China funds: The standouts in a volatile sector

  • Learn about the latest developments in the Chinese economy and how these affect investors
  • Gain a sense of the current sentiment towards funds that invest in this area
  • Learn how China funds are performing, in relation to each other as well as other investment sectors
China funds: The standouts in a volatile sector

China has long been tipped to overtake the US as the world’s largest economy, with the changeover predicted to take place sometime in the 2020s. But by some metrics, the country has already reached the top spot.

In 2014 the International Monetary Fund (IMF) said China ranked number one on a purchasing power parity basis, knocking the US into second place for the first time since 1874.

On a nominal GDP basis, it remains some way behind, and the country’s economy has faced challenges in the past few years. According to Bloomberg data, in 2015 stalling output and a weaker currency meant China actually lost ground to the US in dollar terms.

Chinese stocks also slumped significantly in 2015, an echo of the major sell-off seen in the aftermath of the financial crisis. But the slowdown in economic performance should be put into context: the country’s annual growth rates have remained above the 6 per cent mark every year since the financial crisis.

Domestic stockmarket activity has been subdued since 2015, with a gradual recovery displaying little signs of the volatility that often characterises Chinese indices. The situation is slightly different for Hong Kong’s stockmarket index, which forms the basis of most Chinese funds’ investment universe.

Capital controls mean investing in Chinese companies listed onshore is not possible for the average fund manager. As a result, most mainstream businesses have a Hong Kong listing on offer to these investors. 

The region’s Hang Seng index has recovered sharply since the 2015 slump, soaring more than 50 per cent since the lows in January 2016.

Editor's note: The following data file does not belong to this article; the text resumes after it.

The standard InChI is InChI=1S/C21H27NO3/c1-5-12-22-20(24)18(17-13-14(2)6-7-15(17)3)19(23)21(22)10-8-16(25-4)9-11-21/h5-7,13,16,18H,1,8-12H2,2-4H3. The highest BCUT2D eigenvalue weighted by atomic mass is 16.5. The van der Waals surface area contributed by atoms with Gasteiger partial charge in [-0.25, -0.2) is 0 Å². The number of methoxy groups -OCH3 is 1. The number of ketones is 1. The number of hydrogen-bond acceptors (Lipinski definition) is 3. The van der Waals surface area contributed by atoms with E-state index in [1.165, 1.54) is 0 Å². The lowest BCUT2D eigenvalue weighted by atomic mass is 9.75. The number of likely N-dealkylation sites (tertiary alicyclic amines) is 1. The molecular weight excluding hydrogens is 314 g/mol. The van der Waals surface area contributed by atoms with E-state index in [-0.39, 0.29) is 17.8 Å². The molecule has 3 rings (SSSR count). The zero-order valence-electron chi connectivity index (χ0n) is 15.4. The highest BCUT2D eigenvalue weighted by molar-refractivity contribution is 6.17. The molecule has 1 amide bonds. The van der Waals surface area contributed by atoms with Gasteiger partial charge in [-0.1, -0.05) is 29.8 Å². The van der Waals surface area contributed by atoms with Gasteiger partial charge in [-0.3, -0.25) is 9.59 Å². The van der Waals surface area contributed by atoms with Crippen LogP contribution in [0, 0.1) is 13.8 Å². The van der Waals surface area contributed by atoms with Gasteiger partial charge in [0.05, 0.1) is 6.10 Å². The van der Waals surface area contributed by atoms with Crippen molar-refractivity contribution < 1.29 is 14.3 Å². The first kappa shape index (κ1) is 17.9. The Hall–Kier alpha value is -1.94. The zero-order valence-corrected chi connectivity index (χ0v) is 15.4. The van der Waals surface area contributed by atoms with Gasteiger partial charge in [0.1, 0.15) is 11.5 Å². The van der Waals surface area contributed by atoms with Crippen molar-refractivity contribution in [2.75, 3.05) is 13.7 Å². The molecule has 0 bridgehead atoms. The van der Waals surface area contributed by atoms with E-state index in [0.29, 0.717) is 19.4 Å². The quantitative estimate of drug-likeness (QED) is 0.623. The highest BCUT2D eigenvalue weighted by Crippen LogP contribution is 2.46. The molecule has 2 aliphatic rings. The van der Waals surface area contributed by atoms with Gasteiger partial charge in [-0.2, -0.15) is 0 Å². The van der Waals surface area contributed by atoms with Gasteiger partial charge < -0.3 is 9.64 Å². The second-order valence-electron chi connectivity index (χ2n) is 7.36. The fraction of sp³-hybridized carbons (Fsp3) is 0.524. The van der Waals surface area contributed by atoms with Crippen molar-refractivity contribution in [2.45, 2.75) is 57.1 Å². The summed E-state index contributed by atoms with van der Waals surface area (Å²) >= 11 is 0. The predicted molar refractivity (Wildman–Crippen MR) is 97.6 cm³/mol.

Weighing things up

Those bullish about China’s prospects may point towards the impact of president Xi Jinping (pictured), who outlined plans in October, at the end of his first term in office, to propel his nation to lead the world on a number of fronts. 

Mr Xi’s pledge to widen China’s market for foreign investors offered encouragement, as well as his promise to add further clout to its economic and political reforms. However, the president also warned that success in the new era could yet prove hard to come by.

One reason for optimism comes in the form a recent growth forecast. In August, the International Monetary Fund (IMF) revised its economic growth estimate for China from 6 per cent to 6.4 per cent between 2018 and 2020. This was in addition to predicting that growth this year will be 0.5 per cent higher than its original forecast of 6.2 per cent. This would see China regain its place as the world’s fastest-growing major economy, overtaking India in the process.

Dangerous debt

Despite the positive growth outlook, underlying factors continue to jangle nerves, particularly on the subject of borrowing. 

While few think China will suffer the fate of Japan, which was similarly touted as a rival to US economic dominance until the 1990 slump ushered in two successive ‘lost decades’, fears about Beijing’s economy have been on investors’ minds for at least a decade.


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